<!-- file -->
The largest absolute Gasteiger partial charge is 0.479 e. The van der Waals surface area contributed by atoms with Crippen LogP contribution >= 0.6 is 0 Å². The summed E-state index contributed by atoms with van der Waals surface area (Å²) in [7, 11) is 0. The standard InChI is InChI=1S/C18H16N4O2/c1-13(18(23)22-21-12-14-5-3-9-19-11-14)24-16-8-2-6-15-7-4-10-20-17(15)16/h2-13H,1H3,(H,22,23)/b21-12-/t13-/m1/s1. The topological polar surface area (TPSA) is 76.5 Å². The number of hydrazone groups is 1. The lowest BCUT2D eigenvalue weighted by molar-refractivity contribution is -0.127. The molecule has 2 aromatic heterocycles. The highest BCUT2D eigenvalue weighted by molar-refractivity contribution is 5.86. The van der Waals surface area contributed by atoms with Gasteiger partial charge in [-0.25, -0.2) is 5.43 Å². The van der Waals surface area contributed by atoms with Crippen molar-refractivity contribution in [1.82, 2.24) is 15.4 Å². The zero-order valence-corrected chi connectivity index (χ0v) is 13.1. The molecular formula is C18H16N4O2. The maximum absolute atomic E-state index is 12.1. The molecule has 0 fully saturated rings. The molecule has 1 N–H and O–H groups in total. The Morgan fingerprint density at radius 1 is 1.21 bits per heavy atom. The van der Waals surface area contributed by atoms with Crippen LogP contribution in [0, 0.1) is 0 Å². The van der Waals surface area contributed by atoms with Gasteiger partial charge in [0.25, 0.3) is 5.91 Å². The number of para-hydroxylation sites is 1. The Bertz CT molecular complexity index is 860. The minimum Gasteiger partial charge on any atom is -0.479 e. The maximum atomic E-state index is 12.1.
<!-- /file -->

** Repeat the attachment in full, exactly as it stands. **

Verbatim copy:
The largest absolute Gasteiger partial charge is 0.479 e. The van der Waals surface area contributed by atoms with Crippen LogP contribution >= 0.6 is 0 Å². The summed E-state index contributed by atoms with van der Waals surface area (Å²) in [7, 11) is 0. The standard InChI is InChI=1S/C18H16N4O2/c1-13(18(23)22-21-12-14-5-3-9-19-11-14)24-16-8-2-6-15-7-4-10-20-17(15)16/h2-13H,1H3,(H,22,23)/b21-12-/t13-/m1/s1. The topological polar surface area (TPSA) is 76.5 Å². The number of hydrazone groups is 1. The lowest BCUT2D eigenvalue weighted by molar-refractivity contribution is -0.127. The molecule has 2 aromatic heterocycles. The highest BCUT2D eigenvalue weighted by molar-refractivity contribution is 5.86. The van der Waals surface area contributed by atoms with Gasteiger partial charge in [-0.25, -0.2) is 5.43 Å². The van der Waals surface area contributed by atoms with Crippen molar-refractivity contribution in [1.82, 2.24) is 15.4 Å². The zero-order valence-corrected chi connectivity index (χ0v) is 13.1. The molecular formula is C18H16N4O2. The maximum absolute atomic E-state index is 12.1. The molecule has 0 fully saturated rings. The molecule has 1 N–H and O–H groups in total. The Morgan fingerprint density at radius 1 is 1.21 bits per heavy atom. The van der Waals surface area contributed by atoms with Crippen LogP contribution in [0, 0.1) is 0 Å². The van der Waals surface area contributed by atoms with Gasteiger partial charge in [0.25, 0.3) is 5.91 Å². The number of para-hydroxylation sites is 1. The Bertz CT molecular complexity index is 860. The minimum Gasteiger partial charge on any atom is -0.479 e. The maximum atomic E-state index is 12.1.